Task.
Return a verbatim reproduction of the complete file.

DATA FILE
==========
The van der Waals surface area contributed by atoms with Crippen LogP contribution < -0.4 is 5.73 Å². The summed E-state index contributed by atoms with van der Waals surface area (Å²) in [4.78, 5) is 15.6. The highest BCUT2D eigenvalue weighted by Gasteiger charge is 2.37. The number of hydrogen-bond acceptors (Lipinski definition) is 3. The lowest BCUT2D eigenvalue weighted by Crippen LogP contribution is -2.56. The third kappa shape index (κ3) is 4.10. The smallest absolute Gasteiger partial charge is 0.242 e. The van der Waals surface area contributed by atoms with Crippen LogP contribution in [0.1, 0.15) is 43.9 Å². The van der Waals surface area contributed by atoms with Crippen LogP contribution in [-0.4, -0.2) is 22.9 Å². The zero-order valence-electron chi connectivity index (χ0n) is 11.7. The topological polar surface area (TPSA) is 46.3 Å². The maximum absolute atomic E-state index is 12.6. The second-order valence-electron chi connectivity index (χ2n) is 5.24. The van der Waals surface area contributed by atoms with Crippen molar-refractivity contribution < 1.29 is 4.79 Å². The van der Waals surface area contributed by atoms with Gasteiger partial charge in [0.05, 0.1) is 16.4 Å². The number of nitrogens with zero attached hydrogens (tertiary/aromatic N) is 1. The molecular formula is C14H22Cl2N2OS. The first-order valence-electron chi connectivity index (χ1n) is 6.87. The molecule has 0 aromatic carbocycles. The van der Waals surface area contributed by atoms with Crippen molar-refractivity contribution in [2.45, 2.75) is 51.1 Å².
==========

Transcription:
The van der Waals surface area contributed by atoms with Crippen LogP contribution < -0.4 is 5.73 Å². The summed E-state index contributed by atoms with van der Waals surface area (Å²) in [4.78, 5) is 15.6. The highest BCUT2D eigenvalue weighted by Gasteiger charge is 2.37. The number of hydrogen-bond acceptors (Lipinski definition) is 3. The lowest BCUT2D eigenvalue weighted by Crippen LogP contribution is -2.56. The third kappa shape index (κ3) is 4.10. The smallest absolute Gasteiger partial charge is 0.242 e. The van der Waals surface area contributed by atoms with Crippen LogP contribution in [0.1, 0.15) is 43.9 Å². The van der Waals surface area contributed by atoms with Crippen LogP contribution in [-0.4, -0.2) is 22.9 Å². The zero-order valence-electron chi connectivity index (χ0n) is 11.7. The topological polar surface area (TPSA) is 46.3 Å². The maximum absolute atomic E-state index is 12.6. The second-order valence-electron chi connectivity index (χ2n) is 5.24. The van der Waals surface area contributed by atoms with Crippen molar-refractivity contribution < 1.29 is 4.79 Å². The van der Waals surface area contributed by atoms with Gasteiger partial charge in [0.05, 0.1) is 16.4 Å². The number of nitrogens with zero attached hydrogens (tertiary/aromatic N) is 1. The molecular formula is C14H22Cl2N2OS. The first-order valence-electron chi connectivity index (χ1n) is 6.87. The molecule has 0 aromatic carbocycles. The van der Waals surface area contributed by atoms with Crippen molar-refractivity contribution in [2.45, 2.75) is 51.1 Å².